The Symphonic Juncture

A [Symphonist]: "The one who is not afraid to raise the primal force."

- Boris Asafiev (1917)

The White Goddess? Who was she and why does she matter?

The White Goddess, the feminine, divine fountain of poetic imagination, documented by Robert Graves throughout the centuries, is the hidden secret behind the 'true poets' of antiquity. Through the White Goddess's ever enduring melodious generosity of inspiration to all poets alike, can we perhaps catch a glimpse of her brilliance. Propagated within the covers of The White Goddess are 'historical' claims of goddess worships transmuted to a rhetoric of masculine worship...

"And this(a connection between early myths of three races, Greeks, Hebrews and Celts) is not of merely antiquarian interest, for the popular appeal of modern Catholicism is, despite the patriarchal Trinity and the all-male priesthood, based rather on the Aegan Mother-and-Son religious tradition, to which it has slowly reverted, than on its Armaen or Indo-European 'warrior-god' elements." -Chpt.4, pg. 56

These claims can be seen to hold some historical weight as research conducted by Sir Arthur Evans, who is credited with the discovery of the Minoan religion due to his deducing that such a religion did in fact exist through his excavation of the Palace of Minos, located on the Island of Crete, according to the Institute for the Study of Ancient History through New York University. He claimed there was sufficient proof, through his analysis of cave paintings, rings, and other artifacts, most notable small figurines made of ceramic and glazed, known as a process called faience, of women with displayed breasts and hands filled with a serpent adjacent to her ears. These figurines were clear indications of goddess worship, he uses the term Great Mother Nature Goddess.

Not to get side-tracked, but the term "Great Mother Nature Goddess" and its derivatives can be traced by some 30,000 years ago to southern Europe, where early humans worshiped a form of a celestial goddess, symbolizing the earth itself and harnessed powers of sacred divinity but also, according to The White Goddess, potentiality for great suffering. If you break down the word, Goddess, the individual aspects become striking. -Ess, from Old english (5th century to Norman Conquest in 1066) -ess, which itself was derived from Old french (8th century to 14th century, when the dialects were conglomerated to langue d'oïl, Occitan language) -esse, from Late Latin (3rd to the 6th centuries AD, which push and shove) -issa, from Ancient Greek (Archaic and Classical periods of the ancient Greek civilisation) -issa.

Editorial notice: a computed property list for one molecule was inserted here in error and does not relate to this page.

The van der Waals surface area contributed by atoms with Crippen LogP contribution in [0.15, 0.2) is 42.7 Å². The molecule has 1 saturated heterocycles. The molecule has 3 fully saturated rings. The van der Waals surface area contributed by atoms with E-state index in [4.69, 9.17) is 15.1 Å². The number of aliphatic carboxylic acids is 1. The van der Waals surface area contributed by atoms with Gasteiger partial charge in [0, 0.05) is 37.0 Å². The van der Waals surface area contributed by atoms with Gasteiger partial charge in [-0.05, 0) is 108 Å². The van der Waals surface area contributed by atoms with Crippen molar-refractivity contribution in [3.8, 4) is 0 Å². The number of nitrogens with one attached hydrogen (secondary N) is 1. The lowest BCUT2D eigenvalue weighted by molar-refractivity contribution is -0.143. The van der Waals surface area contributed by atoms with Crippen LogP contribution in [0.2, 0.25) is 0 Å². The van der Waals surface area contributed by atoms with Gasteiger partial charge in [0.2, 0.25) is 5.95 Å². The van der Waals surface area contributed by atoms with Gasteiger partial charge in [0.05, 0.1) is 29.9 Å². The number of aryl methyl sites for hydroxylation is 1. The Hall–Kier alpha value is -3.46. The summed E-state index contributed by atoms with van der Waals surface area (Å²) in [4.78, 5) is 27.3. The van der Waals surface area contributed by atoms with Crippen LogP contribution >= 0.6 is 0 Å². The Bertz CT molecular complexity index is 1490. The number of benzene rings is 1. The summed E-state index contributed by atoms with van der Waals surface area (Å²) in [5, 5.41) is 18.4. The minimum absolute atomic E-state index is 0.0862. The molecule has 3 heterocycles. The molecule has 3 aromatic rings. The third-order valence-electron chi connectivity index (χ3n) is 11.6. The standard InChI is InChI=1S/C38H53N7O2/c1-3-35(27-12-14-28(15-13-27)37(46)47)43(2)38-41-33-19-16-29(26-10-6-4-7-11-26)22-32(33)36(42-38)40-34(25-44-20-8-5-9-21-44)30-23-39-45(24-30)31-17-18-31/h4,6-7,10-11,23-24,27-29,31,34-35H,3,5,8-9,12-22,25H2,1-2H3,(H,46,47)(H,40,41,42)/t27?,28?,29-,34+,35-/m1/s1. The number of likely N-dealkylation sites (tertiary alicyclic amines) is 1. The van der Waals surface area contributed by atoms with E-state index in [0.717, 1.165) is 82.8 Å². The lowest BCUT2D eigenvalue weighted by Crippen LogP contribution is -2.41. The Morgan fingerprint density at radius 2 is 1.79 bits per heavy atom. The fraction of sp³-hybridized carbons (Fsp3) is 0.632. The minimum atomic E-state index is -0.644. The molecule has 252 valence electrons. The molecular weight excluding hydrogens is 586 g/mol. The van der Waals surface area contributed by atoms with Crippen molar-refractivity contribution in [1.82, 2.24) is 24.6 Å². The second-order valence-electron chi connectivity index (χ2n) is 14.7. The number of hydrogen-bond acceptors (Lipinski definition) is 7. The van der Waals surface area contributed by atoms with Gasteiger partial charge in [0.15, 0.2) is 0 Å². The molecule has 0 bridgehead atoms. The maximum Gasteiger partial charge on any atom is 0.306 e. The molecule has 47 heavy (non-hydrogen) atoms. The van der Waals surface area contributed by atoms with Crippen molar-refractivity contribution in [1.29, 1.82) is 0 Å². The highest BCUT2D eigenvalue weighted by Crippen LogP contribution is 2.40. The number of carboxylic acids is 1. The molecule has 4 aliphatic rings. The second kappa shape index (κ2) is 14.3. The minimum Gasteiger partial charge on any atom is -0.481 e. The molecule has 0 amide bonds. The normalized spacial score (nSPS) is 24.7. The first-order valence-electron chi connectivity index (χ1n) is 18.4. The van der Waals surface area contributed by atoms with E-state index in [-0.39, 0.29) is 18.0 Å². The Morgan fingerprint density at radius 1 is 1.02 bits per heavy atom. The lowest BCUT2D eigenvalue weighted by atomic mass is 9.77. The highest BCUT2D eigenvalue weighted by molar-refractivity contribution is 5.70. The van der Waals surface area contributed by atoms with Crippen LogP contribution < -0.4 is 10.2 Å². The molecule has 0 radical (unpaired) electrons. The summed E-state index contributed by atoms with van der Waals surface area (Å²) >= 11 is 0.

The Goddess, divine Mother, Mother Nature, were seen as protectors of the world, symbols of fertility and reproduction and were immortalized in sculpture, dance, music, paintings, and poems, and in Hinduism culture we see a greater emphasis on the feminine aspects of the divine than the West, with Kali, Durga, Lakshmi, Radharani, etc. These Goddesses harness the power of love, brashness, rage, and many variances for the protection of their devotee's and it would seem only natural for the pouring of devotion to spill into the poetic verses attributed to these deities. Take note, whoever, Radha is the feminine aspect of Sri Krishna, and collectively their names are Radha-Krishna, Kali is the embolden version of Parvati, who is Shiva's wife, thus being the feminine aspect of Lord Shiva, Durga is a personality of the wife of Shiva, Parvati. Although one might not draw links, there is, even in this, a clear aptitude for the balancing of the sexual powers of feminine and masculine, articulated throughout Hinduism and its variance. Without one, you cannot have the other.

Graves points out....

"--that Christian legend, dogma, and ritual are the refinement of a great body of primitive and even barbarous beliefs, and that almost the only original element in Christianity is the personality of Jesus.--" Chp. 13 pg. 235

I agree Robert Graves, I agree.

(Sites used for research)